many places are gone now- like Avenue Victor Hugo( they always had a sour attitude about everything and everyone- it was never a joy to go there) -and most of those when i think back on it where just plain a bad shopping experience because of the overweening attitude of the employees( and record stores were and are worse). i always hated shopping in stores so online has been great for me- the reason being i just do not like people.

        commonwealth books really seem to be be just book geeks- i have never once gotten an attitude there over anything i have bought. i think part of it is location too- like the brattle book store they are out of the way from the hipness and academentia in rather gross downtown boston. unlike in cambridge, they sell books/ideas not attitudes. and they seem to have survived.

        i only miss the ubiquitous bookshop cat online.

        • mariamcbean says:

          Is the New England Mobile Book Store still in Newton? I loved that place!

        • Maynard says:

          I guess all of humanity (including “smart” people) is afflicted by that tribal phenomenon, the need to join a herd, a clique, a class, whatever. That’s what interested me about Barbara Holland here; her story of growing up on the outside, as some of us do. Sometimes I think that the “natural” herd animals regard the herd state as being so fundamentally normal that they truly and unshakably believe that anyone not in the center of the herd is insane and/or inhuman.

          I’m feeling somewhat odd here, posting on a site with a lot of political focus, and yet I really would prefer to write and think of things other than politics or current events. I’m unsure whether I’m helping restore a much-needed balance to the movement, or whether I’m merely striking a note that’s either irrelevant or distracting. Ah, it’s difficult being an individual! I, too, probably would have joined a herd had I been capable of doing so in my dysfunctional youth.

          • morecowbell says:

            Hmmm. It is uniquely the human condition, congnizant of an autonomous “self” coupled with our adapative subconcious instinct to categorize and classify that creates the illusion that we are “not part of” or “part of” a group. The reality is that humans are no different than a herd of zebras or a school of fish. Individuality and free will, like wet is to water, are merely byproduct illusions generated from the chemical stew that is our brains mother nature cooked up for us to survive.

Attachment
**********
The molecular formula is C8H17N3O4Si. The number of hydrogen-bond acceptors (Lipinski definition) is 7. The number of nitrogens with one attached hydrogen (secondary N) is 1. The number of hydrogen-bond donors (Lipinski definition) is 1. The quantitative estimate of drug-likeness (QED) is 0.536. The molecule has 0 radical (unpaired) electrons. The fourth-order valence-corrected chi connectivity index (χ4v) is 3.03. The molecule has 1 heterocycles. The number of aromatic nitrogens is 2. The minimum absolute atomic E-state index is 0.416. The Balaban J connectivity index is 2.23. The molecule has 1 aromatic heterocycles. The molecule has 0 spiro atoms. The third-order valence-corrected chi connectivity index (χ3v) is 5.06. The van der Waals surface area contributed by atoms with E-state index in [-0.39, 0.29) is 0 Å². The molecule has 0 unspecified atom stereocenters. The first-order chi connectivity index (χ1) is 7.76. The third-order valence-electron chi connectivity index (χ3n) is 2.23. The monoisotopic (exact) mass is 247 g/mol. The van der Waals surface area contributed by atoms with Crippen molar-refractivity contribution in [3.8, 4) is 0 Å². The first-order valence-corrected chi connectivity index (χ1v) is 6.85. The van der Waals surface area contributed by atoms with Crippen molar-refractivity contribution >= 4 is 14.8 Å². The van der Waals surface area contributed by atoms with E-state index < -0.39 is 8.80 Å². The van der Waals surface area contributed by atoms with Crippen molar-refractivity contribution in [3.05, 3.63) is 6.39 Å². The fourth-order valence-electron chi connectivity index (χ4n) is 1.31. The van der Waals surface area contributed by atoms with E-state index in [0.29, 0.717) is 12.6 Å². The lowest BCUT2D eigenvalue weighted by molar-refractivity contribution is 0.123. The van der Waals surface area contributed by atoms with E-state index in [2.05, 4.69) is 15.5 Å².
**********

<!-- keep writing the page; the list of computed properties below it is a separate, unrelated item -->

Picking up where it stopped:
Just saying…. chosing to be “outside the herd” selects one into the herd of those “outside the herd”: there is no choice, you are still part of a herd.

          • thierry says:

            but what is this entity called ‘ politics’? it’s supposedly ‘ civil’ nonviolent tribal warfare for control of resources- really now just a platform to control and allegedly protect people. us vs. them. and at heart it is always personal. i wouldn’t be posting here if everything i held as important in my life i did not perceive of as being in dire jeopardy. like my right to buy, read or even write a book.

            aspects of both the left and the right, while bellowing about their own all american constitution and freedom love, seem awfully keen to control what other people eat, whether and how they get medical services ,who they screw, what they read on the internet, and what deity they believe in. awfully keen to be part of these affronts while making gobs of money at it but that, one supposes, is just the gravy of fascism both interpersonal and political.

            if i had to talk or think about politics all day every day it would kill me spiritually and emotionally. i find bits of meaning in many things that at first seem to have little to do with the voluptuous horror of the barry obama liberal bulldozer because politics arise from and show off all the flaws , failings, vices and virtues of human nature. i appreciate your posts that seemingly have nothing to do with politics but am unwilling to concede that that’s necessarily so. if people and the parties responded to urkel less like a sad , angry, scared, and quite irrational herd and more like individuals maybe we wouldn’t be here now. we all benefit when people are encouraged to think for themselves and not be frightened of going out on that odd ball, misfit limb. the alternative in politics on both sides has sadly lately swung more toward herding off the cliff with the rest of the lemmings.

  7. mariamcbean says:

    When I lived in Northampton the ubiquitous puss was always in the window of the bookstore…didn’t see many when I lived in Brookline or Boston…I probably did not go to the small shops, just drove out to NEMBF and buried myself in the cookbook section for hours.

You must be logged in to post a comment.